So, in a nutshell, this is how and why I can cherish wildlife and hunting. I can think of no better lifestyle than roaming wildlands as a participant of nature, taking responsibility for the deaths I cause, and securing my own sustenance. In his essay, "A Hunter's Heart," Colorado naturalist and writer David Petersen summarizes it nicely:
"Why do I hunt? It's a lot to think about, and I think about it a lot. I hunt to acknowledge my evolutionary roots, millennia deep, as a predatory omnivore. To participate actively in the bedrock workings of nature. For the atavistic challenge of doing it well with an absolute minimum of technological assistance. To learn the lessons, about nature and myself, that only hunting can teach. To accept personal responsibilities for at least some of the deaths that nourish my life. For the glimpse it offers into a wildness we can hardly imagine. Because it provides the closet thing I've known to a spiritual experience. I hunt because it enriches my life and because I can't help myself . . . because I was born with a hunter's heart."
Some people suggest instead of a gun (or, in my case, a bow), that we hunters "shoot" elk and deer with a camera. I have taken, and occasionally still take, photographs of elk. But it is not the same as hunting. And it is certainly not a "natural" or "sustainable" relationship with animals. Film and photos do not provide me with winter food for my freezer. And I have visited enough mercury mines and chemical factories in Utah (run by the Kodak cooperation to make film and film-developing products) to know that even something as seemingly innocent and benign as wildlife photography can have terrible, unsustainable consequences for wildlife and wild places.
This is not to say that hunting and hunters are not without flaw. Certainly, there are a lot (and far too many) unethical hunters pursuing animals, who care little about the wildlife and good wildlife stewardship. Hunters need to do a better job at fostering a better sense of stewardship, responsibility and ethics among hunters; encouraging the highest standards of ethical conduct among all who hunt, and foster a deeper respect for the land and the wildlife it supports.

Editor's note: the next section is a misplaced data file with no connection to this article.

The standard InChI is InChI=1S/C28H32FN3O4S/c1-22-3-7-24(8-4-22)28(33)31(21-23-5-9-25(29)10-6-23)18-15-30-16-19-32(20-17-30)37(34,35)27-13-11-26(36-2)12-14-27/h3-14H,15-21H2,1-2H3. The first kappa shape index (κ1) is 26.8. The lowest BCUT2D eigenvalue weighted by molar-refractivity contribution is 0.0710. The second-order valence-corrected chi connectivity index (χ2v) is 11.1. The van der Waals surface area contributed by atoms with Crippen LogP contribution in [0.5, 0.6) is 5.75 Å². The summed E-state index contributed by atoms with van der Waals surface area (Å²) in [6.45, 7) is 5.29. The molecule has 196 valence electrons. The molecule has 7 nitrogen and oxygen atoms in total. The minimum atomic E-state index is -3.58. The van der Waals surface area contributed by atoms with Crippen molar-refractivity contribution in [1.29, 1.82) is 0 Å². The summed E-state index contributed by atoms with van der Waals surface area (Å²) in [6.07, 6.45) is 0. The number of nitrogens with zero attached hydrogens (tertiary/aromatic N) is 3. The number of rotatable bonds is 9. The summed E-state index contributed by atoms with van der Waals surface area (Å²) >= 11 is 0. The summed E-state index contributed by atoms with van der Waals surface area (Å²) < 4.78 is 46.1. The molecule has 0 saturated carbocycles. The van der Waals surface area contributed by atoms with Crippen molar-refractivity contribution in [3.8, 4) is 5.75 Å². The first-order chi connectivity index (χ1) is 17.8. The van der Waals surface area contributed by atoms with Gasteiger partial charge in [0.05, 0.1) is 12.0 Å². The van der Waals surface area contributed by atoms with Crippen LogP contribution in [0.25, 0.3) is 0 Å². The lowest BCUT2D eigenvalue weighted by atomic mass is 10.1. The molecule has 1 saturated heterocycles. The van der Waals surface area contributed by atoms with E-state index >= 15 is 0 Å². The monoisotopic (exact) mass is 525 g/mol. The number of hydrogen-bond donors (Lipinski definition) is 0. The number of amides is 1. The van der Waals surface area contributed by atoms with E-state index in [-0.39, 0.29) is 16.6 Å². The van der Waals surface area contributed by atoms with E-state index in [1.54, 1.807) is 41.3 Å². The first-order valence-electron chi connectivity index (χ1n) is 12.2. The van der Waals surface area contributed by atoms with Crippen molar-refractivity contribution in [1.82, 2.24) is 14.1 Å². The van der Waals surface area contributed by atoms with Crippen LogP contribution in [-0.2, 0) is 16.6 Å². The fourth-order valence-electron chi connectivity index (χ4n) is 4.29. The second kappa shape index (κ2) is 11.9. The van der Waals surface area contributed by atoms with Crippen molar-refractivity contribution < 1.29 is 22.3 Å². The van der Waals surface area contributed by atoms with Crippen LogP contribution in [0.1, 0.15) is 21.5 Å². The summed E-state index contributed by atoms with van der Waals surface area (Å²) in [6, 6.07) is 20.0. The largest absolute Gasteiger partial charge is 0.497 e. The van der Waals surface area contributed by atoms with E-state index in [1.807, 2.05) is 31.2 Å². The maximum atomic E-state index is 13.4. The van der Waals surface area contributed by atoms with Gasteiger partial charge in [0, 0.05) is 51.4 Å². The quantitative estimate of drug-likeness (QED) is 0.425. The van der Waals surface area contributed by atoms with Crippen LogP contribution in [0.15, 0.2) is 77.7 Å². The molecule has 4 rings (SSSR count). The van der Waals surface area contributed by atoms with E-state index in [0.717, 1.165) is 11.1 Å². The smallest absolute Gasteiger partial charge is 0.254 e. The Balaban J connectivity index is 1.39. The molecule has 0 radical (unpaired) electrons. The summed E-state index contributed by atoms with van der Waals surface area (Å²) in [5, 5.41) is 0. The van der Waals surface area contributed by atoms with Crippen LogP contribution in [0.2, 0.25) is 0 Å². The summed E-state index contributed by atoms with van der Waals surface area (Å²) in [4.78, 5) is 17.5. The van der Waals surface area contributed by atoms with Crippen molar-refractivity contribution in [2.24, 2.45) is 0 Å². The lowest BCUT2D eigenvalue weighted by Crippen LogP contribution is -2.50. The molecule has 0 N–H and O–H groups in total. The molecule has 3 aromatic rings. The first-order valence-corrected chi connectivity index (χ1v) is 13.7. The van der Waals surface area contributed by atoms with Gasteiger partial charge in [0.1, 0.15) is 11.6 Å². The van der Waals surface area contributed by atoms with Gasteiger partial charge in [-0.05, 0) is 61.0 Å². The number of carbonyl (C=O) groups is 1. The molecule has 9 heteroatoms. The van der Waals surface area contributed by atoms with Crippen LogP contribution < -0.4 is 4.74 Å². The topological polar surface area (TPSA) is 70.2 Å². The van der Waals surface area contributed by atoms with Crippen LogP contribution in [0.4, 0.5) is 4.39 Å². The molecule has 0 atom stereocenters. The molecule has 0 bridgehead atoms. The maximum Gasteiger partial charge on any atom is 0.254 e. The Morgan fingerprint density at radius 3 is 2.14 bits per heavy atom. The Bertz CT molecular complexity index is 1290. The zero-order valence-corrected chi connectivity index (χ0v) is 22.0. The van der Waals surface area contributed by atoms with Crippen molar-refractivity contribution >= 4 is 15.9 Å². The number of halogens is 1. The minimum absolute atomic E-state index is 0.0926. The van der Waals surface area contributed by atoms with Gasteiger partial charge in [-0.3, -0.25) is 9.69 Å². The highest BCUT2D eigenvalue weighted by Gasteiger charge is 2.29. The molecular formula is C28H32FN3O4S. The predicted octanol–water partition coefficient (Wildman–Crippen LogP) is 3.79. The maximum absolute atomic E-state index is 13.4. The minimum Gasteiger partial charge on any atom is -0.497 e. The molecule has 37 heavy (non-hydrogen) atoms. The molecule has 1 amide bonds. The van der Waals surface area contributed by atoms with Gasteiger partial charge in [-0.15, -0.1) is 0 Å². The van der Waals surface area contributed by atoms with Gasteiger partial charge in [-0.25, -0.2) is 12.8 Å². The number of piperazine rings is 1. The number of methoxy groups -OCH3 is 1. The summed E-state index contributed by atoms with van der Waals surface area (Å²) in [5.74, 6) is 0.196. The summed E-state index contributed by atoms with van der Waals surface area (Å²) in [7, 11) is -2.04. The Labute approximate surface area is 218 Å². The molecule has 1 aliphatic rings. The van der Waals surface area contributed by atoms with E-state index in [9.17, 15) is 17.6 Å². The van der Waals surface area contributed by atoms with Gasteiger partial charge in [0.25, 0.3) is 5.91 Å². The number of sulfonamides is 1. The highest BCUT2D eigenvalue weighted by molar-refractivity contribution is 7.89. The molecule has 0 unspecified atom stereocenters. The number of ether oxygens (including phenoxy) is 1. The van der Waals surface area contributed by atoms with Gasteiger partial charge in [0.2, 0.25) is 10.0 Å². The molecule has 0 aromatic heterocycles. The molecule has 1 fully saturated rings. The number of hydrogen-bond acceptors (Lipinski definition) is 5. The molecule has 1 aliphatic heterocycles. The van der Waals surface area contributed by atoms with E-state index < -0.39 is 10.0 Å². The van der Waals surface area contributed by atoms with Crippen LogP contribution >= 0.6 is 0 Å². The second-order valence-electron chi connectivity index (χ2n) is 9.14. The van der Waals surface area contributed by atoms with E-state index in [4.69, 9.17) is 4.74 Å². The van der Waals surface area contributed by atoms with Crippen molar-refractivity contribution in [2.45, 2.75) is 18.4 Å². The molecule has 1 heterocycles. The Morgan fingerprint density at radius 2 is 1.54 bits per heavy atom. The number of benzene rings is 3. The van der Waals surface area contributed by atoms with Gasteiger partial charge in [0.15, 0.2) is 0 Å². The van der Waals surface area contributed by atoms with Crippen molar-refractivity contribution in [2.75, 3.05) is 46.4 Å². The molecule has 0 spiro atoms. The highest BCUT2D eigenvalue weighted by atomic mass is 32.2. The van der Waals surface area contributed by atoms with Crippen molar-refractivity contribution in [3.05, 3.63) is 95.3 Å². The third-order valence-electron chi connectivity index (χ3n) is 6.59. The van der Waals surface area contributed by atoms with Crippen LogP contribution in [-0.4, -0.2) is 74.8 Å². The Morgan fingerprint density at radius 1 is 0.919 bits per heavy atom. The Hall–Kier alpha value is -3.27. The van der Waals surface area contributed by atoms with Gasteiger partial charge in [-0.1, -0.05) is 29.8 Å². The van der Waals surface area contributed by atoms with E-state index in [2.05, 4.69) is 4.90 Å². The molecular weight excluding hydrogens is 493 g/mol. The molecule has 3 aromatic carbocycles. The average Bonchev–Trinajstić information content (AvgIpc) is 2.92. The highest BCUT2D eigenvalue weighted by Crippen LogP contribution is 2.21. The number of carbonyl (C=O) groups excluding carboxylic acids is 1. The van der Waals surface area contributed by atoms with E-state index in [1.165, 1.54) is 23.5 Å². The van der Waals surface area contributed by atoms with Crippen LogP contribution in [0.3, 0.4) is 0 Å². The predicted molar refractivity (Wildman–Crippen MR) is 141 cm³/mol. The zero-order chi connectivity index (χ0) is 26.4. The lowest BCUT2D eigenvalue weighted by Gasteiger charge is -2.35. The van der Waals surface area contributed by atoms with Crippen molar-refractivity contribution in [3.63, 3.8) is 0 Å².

This is a tough topic to refine to a short post. So, if you're truly interested in gaining a better understanding as to why people hunt, I suggest the following thought-provoking books on the subject:
1) "A Hunter's Heart: Honest Essays on Blood Sport," edited by David Petersen, published by Henry Holt, New York, 1996. This is a collection of about 40 essays examining the conflicting issues of hunting. Contributors include: Edward Abbey, Terry Tempest Williams, Thomas McGuane, Rick Bass, Jim Harrison, Barry Lopez, Richard Nelson and Peter Matthiessen.
2) "Bloodties: Nature, Culture and the Hunt, " by Ted Kerasote, published by Random House, New York, 1993. A provocative look at why people hunt, examining all the ethical paradoxes and moral dilemmas.
3) "Heart and Blood: Living with Deer in America, " by Richard Nelson, published by Alfred A. Knopf, New York, 1997. A comprehensive, personal tribute to deer which includes a thorough, and subjective, look at different methods of controlling deer numbers in the United States, as well as the role of hunting deer throughout time. Author of "The Island Within" and "Make Prayers to the Raven, " Nelson is a cultural anthropologist and writer who has won the John Burroughs medal for outstanding natural history writing and the Lannan Literary Award for Nonfiction."
4) "The Hunt, " by John G. Mitchell, published by Alfred A. Knopf, New York, 1980. Originally published as a six-part series in Audubon, this book is a personal exploration of hunting in America and the emotions it inspires among passionate hunters and those who abhor hunting. In addition, we have run several thoughtful essays examining why people hunt in Bugle, the Elk Foundation's bi-monthly publication, submitted by writers such as Richard Nelson, Ted Kerasote, John Mitchell, David Petersen, John Madson and others. (An essay we published by Richard Nelson examines why he went from being an ardent anti-hunter to being a passionate, thoughtful and ethical hunter.) I would happily send you some of those articles if you send me your address.
I, and many of my friends who hunt, share the same values, goals and love of the land and wildlife I see expressed on this site. I think you might be surprised at how many hunters, like myself, share common ground with other environmentalists. As writer Richard Nelson puts it:
"After we've lost a natural place, it's gone for everyone---hikers, campers, boaters, bicyclists, animal watchers, fishers, hunters, and wildlife---a complete and absolutely democratic tragedy of emptiness. For this reason, it's vital that we overcome our differences, find common ground in our shared love for the natural world, and work together to defend the wild."
Feel free to contact me if you have any questions, concerns or comments about my post. Thanks.
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Missoula, MT 59808